If I had to use a four letter word starting in ‘S’ and ending in ‘T’ to describe the new Angelina Jolie thriller, Salt wouldn’t be the first word I would think of. The last time Ms Jolie played an action heroine she was a weaver/assassin receiving her orders from a magic loom and her new film is only slightly less ridiculous. What we have here is an unimaginative reboot of old Cold War ideas, as if the script was found in someone’s draw and all they’ve done is blow the dust off it.
Jolie plays Evelyn Salt, a CIA spook on the Russian desk. When we meet her she’s in her underwear being tortured by the North Koreans. A spy-swap gets her out even though, according to the rules, she should’ve been left to her fate. Back in Washington, she’s married to the world’s expert on spiders (he studies them in jars at the kitchen table) but he’s German so obviously not above suspicion.
After nearly three and a half years of producing this cinemagoers’ consumer guide, perhaps its time for a statement of intent. A manifesto, if you will. Something to place these musings in perspective as you skim through them over Morning Tea.
I try and find something good and interesting in everything I see, and I see pretty much everything. Most films have an audience of some description waiting for them somewhere, and that audience may be you, so I try and outline what might appeal (along with what might not) so that you can make an informed choice.
Plus, I have some sympathy for the little battler and will often try and draw your attention in that direction (Don’t forget Two Lovers, folks) and I try and watch films not meant for me (kids flicks, etc) with half an eye on how the rest of the audience is reacting.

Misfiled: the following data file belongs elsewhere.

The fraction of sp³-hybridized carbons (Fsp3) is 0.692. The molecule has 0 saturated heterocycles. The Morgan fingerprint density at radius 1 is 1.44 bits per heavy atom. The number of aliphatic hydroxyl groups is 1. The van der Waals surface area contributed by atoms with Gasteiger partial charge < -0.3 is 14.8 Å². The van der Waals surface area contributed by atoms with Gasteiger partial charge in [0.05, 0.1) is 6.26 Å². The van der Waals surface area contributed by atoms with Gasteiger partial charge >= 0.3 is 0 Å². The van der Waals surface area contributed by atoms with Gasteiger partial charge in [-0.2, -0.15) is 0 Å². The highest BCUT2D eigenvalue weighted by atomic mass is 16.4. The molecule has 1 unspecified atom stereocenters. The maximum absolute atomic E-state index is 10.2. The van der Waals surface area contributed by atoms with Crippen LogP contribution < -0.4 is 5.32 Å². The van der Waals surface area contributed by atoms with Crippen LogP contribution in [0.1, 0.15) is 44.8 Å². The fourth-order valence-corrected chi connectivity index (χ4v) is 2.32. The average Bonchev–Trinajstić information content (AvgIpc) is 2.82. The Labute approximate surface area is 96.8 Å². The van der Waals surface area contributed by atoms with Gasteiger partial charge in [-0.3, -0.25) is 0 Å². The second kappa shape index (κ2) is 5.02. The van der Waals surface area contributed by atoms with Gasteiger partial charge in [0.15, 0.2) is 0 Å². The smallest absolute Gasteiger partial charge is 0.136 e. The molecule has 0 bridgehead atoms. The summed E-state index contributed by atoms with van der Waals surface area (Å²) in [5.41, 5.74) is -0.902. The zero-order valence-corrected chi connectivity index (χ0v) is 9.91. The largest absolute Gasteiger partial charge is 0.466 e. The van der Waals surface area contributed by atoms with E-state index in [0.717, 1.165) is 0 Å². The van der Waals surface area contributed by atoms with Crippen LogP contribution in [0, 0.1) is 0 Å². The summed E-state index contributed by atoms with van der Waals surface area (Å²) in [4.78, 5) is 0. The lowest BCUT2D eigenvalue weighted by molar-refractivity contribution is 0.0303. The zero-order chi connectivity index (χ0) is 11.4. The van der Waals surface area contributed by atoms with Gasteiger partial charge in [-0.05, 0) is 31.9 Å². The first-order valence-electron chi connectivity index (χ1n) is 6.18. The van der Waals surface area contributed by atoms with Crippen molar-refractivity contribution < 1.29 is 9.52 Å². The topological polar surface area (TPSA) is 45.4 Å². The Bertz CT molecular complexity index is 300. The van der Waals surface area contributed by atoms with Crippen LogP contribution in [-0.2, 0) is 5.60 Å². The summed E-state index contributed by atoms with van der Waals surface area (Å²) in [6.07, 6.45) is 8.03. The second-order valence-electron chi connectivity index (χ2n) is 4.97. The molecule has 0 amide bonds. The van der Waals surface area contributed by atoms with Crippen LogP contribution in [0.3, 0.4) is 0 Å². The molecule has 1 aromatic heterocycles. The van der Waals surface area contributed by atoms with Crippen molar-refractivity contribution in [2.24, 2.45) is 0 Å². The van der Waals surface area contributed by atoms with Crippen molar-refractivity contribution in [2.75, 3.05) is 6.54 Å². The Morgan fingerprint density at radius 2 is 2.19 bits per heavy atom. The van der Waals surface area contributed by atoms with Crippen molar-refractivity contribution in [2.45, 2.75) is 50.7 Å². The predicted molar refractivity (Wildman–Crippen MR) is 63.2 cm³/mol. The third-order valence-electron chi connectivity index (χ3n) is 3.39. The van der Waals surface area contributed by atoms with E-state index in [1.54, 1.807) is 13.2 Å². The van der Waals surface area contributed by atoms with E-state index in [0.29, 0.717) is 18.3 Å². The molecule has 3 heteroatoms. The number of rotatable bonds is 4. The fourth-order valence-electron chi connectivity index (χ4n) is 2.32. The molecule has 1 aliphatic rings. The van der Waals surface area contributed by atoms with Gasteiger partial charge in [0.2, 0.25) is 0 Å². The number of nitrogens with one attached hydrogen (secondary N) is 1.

It is extremely rare, as regular readers will know, for me to warn you off a film entirely, or indeed (in the case of our first film this week) suggest that its creators should be harshly punished for its perpetration. The films that are really sand under my foreskin are those that only exist to pad a resumé and a bank balance, cynical attempts to separate us from our money, marketing campaigns crudely disguised as art.
No Country for Old Men is essential cinema in two senses of the word. First and foremost you must see it, probably more than once. But it is also cinema reduced to its essence. Everything contributes: Cormac McCarthy’s respectfully adapted original novel; beautifully composed images superbly photographed by Roger Deakins (the only creative on the project not named Coen); editing that could be a film school in a box. The standard musical soundtrack is replaced by the music of the everyday: footsteps, coffee pots, car engines, gun fire.
A hunter (Josh Brolin) stumbles across a wilderness drug deal gone wrong: many corpses, a flatbed full of drugs and briefcase full of money. He takes the money hoping to start a new life away from the West Texas trailer park he inhabits with Trainspotting’s Kelly MacDonald. But instead of a winning lottery ticket he has unleashed the epitome of cinema badass-ery: Javier Bardem as an angel of vengeance determined to retrieve the cash by any means necessary.